‘Extortion’: Why Did the Labor Department ‘Drop the Hammer’ on Oregon Farmers?
Oregon farmers and state officials are furious with the U.S. Labor Department after federal authorities in July put a hold on thousands of dollars worth of blueberries, citing “widespread” record-keeping and minimum wage violations, Eric Mortenson reports for The Oregonian.
“[T]he department invoked a “hot goods” provision of labor law that prohibited shipment of the berries. Labor officials also notified wholesalers that berries from the farms would be subject to the order and should not be processed or shipped,” according to the report.
“Hot goods” orders are used by the department’s Wage and Hour Division to halt the production and/or sale of goods its believes were produced in violation of the Fair Labor Standards Act.
But here’s what has members of Oregon’s congressional delegation and the Oregon Farm Bureau particularly disturbed: The federal agency told the farmers that they could make everything go away if they paid “a fine and back wages and sign a consent judgment admitting wrong and agreeing not to contest the order even if subsequent information exonerated the farms.”
It’s “extortion,” said Greg Ditchen whose farm had to pay $169,816 in back wages and penalties. He had no other choice. It was either that or let his crops go to waste.
“They put a hot goods order on our fruit, and after they had the money they said we had to sign a paper saying we were wrong,” Ditchen said. “We had to make a business decision and sign the paper.”
And he wasn’t the only farmer to take a hit.
“A second farm, E&S Farms Inc. of Woodburn, paid $11,301 in back wages and a $10,500 penalty. Earlier this month, the Department of Labor said Pan-American Berry Growers of Salem signed a consent order to pay $41,778 in back wages and a $7,040 civil penalty,” Mortenson reports.
Since imposing the heavy-handed fees and giving the growers no other choice but to pay them, Oregon’s labor commissioner, agriculture director, and members of the state’s congressional delegation have demanded the labor department explain itself.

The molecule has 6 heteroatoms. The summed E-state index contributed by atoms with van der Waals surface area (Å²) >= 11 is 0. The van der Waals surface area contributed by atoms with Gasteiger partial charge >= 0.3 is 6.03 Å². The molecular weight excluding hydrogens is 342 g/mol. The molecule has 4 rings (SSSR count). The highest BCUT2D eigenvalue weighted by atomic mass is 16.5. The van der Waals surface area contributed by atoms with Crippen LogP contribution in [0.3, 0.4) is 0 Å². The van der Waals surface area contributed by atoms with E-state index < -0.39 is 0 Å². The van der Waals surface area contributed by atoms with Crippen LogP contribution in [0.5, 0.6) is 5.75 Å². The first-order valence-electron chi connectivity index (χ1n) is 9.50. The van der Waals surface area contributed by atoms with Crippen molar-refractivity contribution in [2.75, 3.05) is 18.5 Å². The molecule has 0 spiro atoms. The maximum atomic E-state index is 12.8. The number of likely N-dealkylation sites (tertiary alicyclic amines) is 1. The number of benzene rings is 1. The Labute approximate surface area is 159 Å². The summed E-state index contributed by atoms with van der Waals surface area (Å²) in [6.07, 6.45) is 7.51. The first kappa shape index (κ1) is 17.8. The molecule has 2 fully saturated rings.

Labor Commissioner Brad Avakian told the fed agency in a letter that they most likely violated the constitutional search and seizure and due process rights of farmers “who have yet to be found guilty of anything.”
As for members of the Oregon’s congressional delegation, they told the feds in a letter that the agency “may have abandoned normal due process mechanisms,” adding that “hot goods” orders are reserved specifically for cases in which labor violations are “willful, egregious and/or repeated.”
Senators Ron Wyden (D) and Jeff Merkley (D) signed the letter, as did representatives Kurt Schrader (D), Peter DeFazio (D), Greg Walden (R), and Suzanne Bonamici (D).
“This appears to be a very heavy handed approach,” said Oregon Agriculture Department Director Katy Coba, adding that the fed agency is using the “hot goods” provision “as a first step in the compliance process instead of the last resort.”
A U.S. Labor spokesperson declined to comment on the details of the ordeal.
And what do you think this sort of heavy-handed enforcement will encourage the farm owners to do? Switch over to mechanical harvesters, of course.
“It’s not the labor,” said Ditchen, “it’s the people who come out and tell us we’re doing wrong.”
Follow Becket Adams (@BecketAdams) on Twitter
Front page photo courtesy the AP.
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